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Cervical cancer: women urged to seek specialist advice

31 March 2014

Jersey’s gynaecology consultants are reminding women in Jersey to look out for symptoms of cervical cancer and to seek specialist advice and an urgent referral if they experience any of the following:
  • abnormal bleeding between periods
  • bleeding after sex
  • pain during intercourse
  • abnormal discharge

Parents are also being reminded of the importance of the HPV vaccine for their daughters. Dr Linda Diggle, head of healthcare programmes at Jersey’s Public Health department said: “This tragic case highlights the importance of the HPV vaccine which prevents over 70% of all cervical cancers. We would encourage all girls to have the vaccine when it is offered. 

Urgent referral  

Dr Fiona Nelson, consultant gynaecologist, explained that cervical cancer is very rare amongst young women, however she says young women need to be aware of symptoms that should prompt them to request an urgent referral to the gynaecology clinic at the Hospital.  

Dr Nelson added “In the case of the 19 year old who died recently from cervical cancer, it seems this girl did indeed have symptoms but does not appear to have been referred to local gynaecology specialists. There was some commentary that she should have had a screening (smear) test but this would have been the wrong approach when there are symptoms”.  

Dr Nelson explained “Doctors in the UK and in Jersey are correctly taught that a cervical smear is not the answer if a woman has symptoms but that urgent referral to hospital is paramount. This is because the smear test is not a diagnostic test for cancer nor is it a perfect test – for example, a smear test performed on a woman experiencing symptoms could show a negative result even though cancer or some other condition may be present. This may falsely reassure the woman and her doctor that all is well, when in fact what any woman who is experiencing symptoms needs is urgent gynaecological referral to hospital for investigation.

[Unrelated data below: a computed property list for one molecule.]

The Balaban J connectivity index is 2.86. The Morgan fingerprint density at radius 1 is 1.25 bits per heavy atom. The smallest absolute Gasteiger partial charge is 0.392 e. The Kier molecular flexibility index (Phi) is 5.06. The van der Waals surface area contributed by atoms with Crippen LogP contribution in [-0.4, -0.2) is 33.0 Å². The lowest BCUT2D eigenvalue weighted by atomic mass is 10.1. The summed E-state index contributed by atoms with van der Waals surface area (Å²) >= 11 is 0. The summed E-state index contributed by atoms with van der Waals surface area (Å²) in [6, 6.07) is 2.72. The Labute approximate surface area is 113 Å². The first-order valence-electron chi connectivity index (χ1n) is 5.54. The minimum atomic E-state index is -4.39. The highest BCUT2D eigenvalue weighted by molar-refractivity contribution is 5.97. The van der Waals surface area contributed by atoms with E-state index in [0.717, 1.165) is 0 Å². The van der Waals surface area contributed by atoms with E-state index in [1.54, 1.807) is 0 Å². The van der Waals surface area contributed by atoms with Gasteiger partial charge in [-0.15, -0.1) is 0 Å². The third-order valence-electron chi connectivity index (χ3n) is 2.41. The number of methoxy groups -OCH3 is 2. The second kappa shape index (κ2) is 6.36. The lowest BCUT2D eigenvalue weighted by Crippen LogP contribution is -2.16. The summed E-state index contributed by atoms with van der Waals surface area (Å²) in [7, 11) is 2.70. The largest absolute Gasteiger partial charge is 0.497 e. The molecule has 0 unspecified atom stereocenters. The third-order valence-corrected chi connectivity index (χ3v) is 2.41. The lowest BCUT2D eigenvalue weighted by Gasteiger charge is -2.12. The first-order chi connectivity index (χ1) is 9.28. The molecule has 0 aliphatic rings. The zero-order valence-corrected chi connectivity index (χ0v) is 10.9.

“The smear test looks for cervical cell changes in women with no symptoms. In women aged under 30, these changes happen frequently but tend to go away of their own accord. Cell changes are particularly common in women aged under 25. This is because it is at these young ages when women tend to have most exposure to the Human Papillomavirus (HPV).

“Some countries start screening at age 30, but accumulating international evidence now tells us that age 25 is the optimal age to start screening, for maximum detection of cell changes that may develop into cancer whilst minimising unnecessary treatment of younger women.  

To carry out smear tests and treat cell changes in women under 25 risks damage to the cervix, which in turn can lead to women having late miscarriages in the future, also to premature deliveries with the risk of babies dying or having disabilities if they are born very early”.  

HPV vaccine

“Since 2008, in Jersey and in the UK, girls have been, and continue to be, offered the HPV vaccination when they are age 12 / 13. Provided the vaccination course is given before girls become sexually active, this course of injections will protect them against HPV types that cause the vast majority of cervical cancer cases. This year, in Jersey, 93 per cent of girls in school year 8 took up the HPV vaccine and we’d like that figure to be even higher. This publicly funded vaccine programme is offered at this age as the evidence tells us this is the correct time to deliver this protection." 

Dr Diggle said: “Cervical cancer is not hereditary. We know it is caused by HPV infection and that HPV infection in women is part and parcel of normal life and relationships. HPV infection and the resulting cell changes tend to regress in young women – that is, the infection and the abnormalities tend to disappear on their own. But sadly, this doesn’t always happen and very rarely cases of cervical cancer can occur, sometimes developing very fast. We advise parents that encouraging their daughter to have the vaccine at age 12 / 13 is one of the most important things they can do to protect her in the future.
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